AIUET Oral History Projects

We have worked on many local heritage projects and have developed skills in oral history collection. These are our past projects:

ahmed Legacy of Ahmed

2016 was the 30th anniversary of the death of Ahmed Iqbal Ullah, murdered in Manchester in 1986 after defending younger Bangladeshi boys from racist bullying.  AIUET – named in his memory – was awarded a grant from the Heritage Lottery Fund to explore the ‘Legacy of Ahmed’ in 2015. We created a documentary and audio archive that reflects on and commemorates this legacy.

More details about the project

Project milestones

Project events

Photographs, audio and video from the project


3 elderlies - reduced size photoYemeni Roots, Salford Lives was an oral history project we delivered with the Yemeni Community Association in Eccles. This community stretches back to the 1950s and wanted to record their history. With a grant from the Heritage Lottery Fund, project worker Jennie Vickers collected 22 life-story interviews, now available to read at the Ahmed Iqbal Ullah Race Relations Resource Centre. Jennie also created an exhibition shown at Salford Museum & Art Gallery (December 2012-June 2013) a book and set of posters that are available to borrow. Our project helped the Yemeni Community Association set up their own website:


The Distance We Have Travelled was an oral history project we ran with communities in Manchester who originally came to England as refugees from Somalia, Afghanistan and Kurdistan. Project worker Anisa Dani worked with community interviewers to collect life story interviews that are now available to read in our archive. Artist Kevin Dalton-Johnson created an exhibition of these life-stories which toured in 2006-7 to thirteen venues, to raise awareness of the realities of the refugee experience. Posters and a teaching resource created from this project are available to borrow or buy.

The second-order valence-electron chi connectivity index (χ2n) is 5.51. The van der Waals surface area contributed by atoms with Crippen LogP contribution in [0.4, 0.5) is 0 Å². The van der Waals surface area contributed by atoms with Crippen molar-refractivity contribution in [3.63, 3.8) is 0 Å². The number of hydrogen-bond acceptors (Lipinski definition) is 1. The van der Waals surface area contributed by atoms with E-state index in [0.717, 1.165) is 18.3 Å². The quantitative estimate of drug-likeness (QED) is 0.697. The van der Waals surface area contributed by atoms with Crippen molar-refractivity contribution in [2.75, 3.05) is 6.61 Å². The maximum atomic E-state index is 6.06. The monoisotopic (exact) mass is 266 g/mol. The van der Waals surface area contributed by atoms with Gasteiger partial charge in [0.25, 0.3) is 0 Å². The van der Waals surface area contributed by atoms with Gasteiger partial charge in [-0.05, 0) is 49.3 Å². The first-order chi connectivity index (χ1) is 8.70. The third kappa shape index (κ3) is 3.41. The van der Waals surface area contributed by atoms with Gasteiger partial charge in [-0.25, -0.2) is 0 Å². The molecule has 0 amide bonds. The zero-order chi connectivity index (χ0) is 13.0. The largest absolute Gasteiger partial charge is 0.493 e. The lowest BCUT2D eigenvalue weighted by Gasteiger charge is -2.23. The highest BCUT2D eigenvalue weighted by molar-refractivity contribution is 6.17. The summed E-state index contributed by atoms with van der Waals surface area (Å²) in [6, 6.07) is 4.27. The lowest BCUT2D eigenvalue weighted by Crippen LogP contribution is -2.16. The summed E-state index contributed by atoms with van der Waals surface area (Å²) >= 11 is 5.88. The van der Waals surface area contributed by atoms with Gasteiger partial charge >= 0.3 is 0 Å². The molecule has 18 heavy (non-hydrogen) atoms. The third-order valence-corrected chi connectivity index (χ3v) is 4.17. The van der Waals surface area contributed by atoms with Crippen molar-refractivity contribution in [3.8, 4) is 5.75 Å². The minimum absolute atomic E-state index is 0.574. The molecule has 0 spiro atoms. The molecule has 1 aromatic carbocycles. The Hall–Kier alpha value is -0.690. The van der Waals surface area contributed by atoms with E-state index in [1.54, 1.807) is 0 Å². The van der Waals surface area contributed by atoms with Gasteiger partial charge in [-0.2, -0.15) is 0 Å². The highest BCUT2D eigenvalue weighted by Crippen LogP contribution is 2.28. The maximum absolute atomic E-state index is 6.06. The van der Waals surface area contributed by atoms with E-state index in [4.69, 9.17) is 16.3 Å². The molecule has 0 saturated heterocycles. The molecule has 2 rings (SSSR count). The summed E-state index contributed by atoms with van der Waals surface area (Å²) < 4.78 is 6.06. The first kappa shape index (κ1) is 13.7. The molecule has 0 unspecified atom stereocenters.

Exploring our rootsExploring Our Roots was an oral history project that explored the local heritage of Manchester’s Indian, Bangladeshi, Pakistani, Chinese, African Caribbean and West African communities, acknowledging the contribution of local ethnic minority groups to the development of modern Manchester and the Northwest.

Led by project teacher Ann Hardy, young people from Manchester High Schools interviewed people about their lives and experiences, collecting 74 recordings.  We created banners, books, posters, videos and teaching materials for use in community groups, schools, libraries and museums. The teaching resource created by Dave Cooke, including a DVD created by Kooj Chuhan, is still available to buy. There is a beautiful book, Roots and Journeys,composed of autobiographies, available to buy and a set of posters available to borrow.

A long way from home A Long Way From Home:
Young Refugees in Manchester write about their lives

This was our first outreach project, funded by Save the Children.  Young people in Manchester secondary schools told their personal stories through poetry, short stories and biographies. They shared their experiences of loss, regret and solitude. We published a book of their work complemented  with line drawings by local artist Ahmed ElHassan.

oralhistorycover 2If you are interested in running your own oral history project, you can find some very useful advice in the toolkit which we created for the Heritage Lottery Fund North West:
“What is the point of oral history?” Oral History Toolkit